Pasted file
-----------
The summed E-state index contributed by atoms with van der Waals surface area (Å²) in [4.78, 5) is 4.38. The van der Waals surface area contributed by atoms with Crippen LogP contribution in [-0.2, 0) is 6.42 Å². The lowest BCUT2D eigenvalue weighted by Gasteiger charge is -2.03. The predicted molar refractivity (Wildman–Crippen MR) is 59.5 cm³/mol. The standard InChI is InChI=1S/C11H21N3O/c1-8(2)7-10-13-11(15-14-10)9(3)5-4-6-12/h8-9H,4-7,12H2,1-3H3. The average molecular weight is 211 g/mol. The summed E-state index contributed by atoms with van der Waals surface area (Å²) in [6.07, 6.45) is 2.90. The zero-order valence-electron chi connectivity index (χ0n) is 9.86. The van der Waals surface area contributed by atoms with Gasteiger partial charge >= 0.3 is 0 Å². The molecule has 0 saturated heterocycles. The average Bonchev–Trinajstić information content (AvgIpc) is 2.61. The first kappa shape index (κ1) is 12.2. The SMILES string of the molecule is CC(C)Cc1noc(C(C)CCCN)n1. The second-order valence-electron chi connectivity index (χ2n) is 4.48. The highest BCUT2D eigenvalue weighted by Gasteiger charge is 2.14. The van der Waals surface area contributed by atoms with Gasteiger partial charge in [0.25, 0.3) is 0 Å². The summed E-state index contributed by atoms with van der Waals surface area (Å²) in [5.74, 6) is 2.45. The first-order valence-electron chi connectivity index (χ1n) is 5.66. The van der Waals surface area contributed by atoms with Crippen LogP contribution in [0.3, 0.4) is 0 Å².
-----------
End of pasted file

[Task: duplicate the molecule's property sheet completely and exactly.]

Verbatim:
The summed E-state index contributed by atoms with van der Waals surface area (Å²) in [4.78, 5) is 4.38. The van der Waals surface area contributed by atoms with Crippen LogP contribution in [-0.2, 0) is 6.42 Å². The lowest BCUT2D eigenvalue weighted by Gasteiger charge is -2.03. The predicted molar refractivity (Wildman–Crippen MR) is 59.5 cm³/mol. The standard InChI is InChI=1S/C11H21N3O/c1-8(2)7-10-13-11(15-14-10)9(3)5-4-6-12/h8-9H,4-7,12H2,1-3H3. The average molecular weight is 211 g/mol. The summed E-state index contributed by atoms with van der Waals surface area (Å²) in [6.07, 6.45) is 2.90. The zero-order valence-electron chi connectivity index (χ0n) is 9.86. The van der Waals surface area contributed by atoms with Gasteiger partial charge >= 0.3 is 0 Å². The molecule has 0 saturated heterocycles. The average Bonchev–Trinajstić information content (AvgIpc) is 2.61. The first kappa shape index (κ1) is 12.2. The SMILES string of the molecule is CC(C)Cc1noc(C(C)CCCN)n1. The second-order valence-electron chi connectivity index (χ2n) is 4.48. The highest BCUT2D eigenvalue weighted by Gasteiger charge is 2.14. The van der Waals surface area contributed by atoms with Gasteiger partial charge in [0.25, 0.3) is 0 Å². The summed E-state index contributed by atoms with van der Waals surface area (Å²) in [5.74, 6) is 2.45. The first-order valence-electron chi connectivity index (χ1n) is 5.66. The van der Waals surface area contributed by atoms with Crippen LogP contribution in [0.3, 0.4) is 0 Å².